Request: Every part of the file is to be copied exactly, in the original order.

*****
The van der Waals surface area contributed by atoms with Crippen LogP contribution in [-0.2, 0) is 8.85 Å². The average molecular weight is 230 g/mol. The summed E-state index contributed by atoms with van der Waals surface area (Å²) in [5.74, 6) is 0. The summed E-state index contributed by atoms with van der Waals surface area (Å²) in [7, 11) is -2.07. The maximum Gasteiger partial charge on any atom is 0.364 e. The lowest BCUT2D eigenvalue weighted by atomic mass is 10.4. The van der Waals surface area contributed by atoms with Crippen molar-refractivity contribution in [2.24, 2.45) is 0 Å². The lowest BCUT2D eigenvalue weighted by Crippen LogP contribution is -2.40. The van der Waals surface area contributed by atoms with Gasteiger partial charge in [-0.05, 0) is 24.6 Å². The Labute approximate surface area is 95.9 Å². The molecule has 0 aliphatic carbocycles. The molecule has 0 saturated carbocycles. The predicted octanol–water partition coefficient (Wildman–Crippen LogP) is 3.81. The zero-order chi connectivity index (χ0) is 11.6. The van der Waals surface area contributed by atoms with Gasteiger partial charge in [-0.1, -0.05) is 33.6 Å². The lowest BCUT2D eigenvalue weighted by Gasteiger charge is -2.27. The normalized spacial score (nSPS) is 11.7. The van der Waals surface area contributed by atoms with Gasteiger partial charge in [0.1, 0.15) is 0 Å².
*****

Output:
The van der Waals surface area contributed by atoms with Crippen LogP contribution in [-0.2, 0) is 8.85 Å². The average molecular weight is 230 g/mol. The summed E-state index contributed by atoms with van der Waals surface area (Å²) in [5.74, 6) is 0. The summed E-state index contributed by atoms with van der Waals surface area (Å²) in [7, 11) is -2.07. The maximum Gasteiger partial charge on any atom is 0.364 e. The lowest BCUT2D eigenvalue weighted by atomic mass is 10.4. The van der Waals surface area contributed by atoms with Crippen molar-refractivity contribution in [2.24, 2.45) is 0 Å². The lowest BCUT2D eigenvalue weighted by Crippen LogP contribution is -2.40. The van der Waals surface area contributed by atoms with Gasteiger partial charge in [-0.05, 0) is 24.6 Å². The Labute approximate surface area is 95.9 Å². The molecule has 0 aliphatic carbocycles. The molecule has 0 saturated carbocycles. The predicted octanol–water partition coefficient (Wildman–Crippen LogP) is 3.81. The zero-order chi connectivity index (χ0) is 11.6. The van der Waals surface area contributed by atoms with Gasteiger partial charge in [-0.1, -0.05) is 33.6 Å². The lowest BCUT2D eigenvalue weighted by Gasteiger charge is -2.27. The normalized spacial score (nSPS) is 11.7. The van der Waals surface area contributed by atoms with Gasteiger partial charge in [0.1, 0.15) is 0 Å².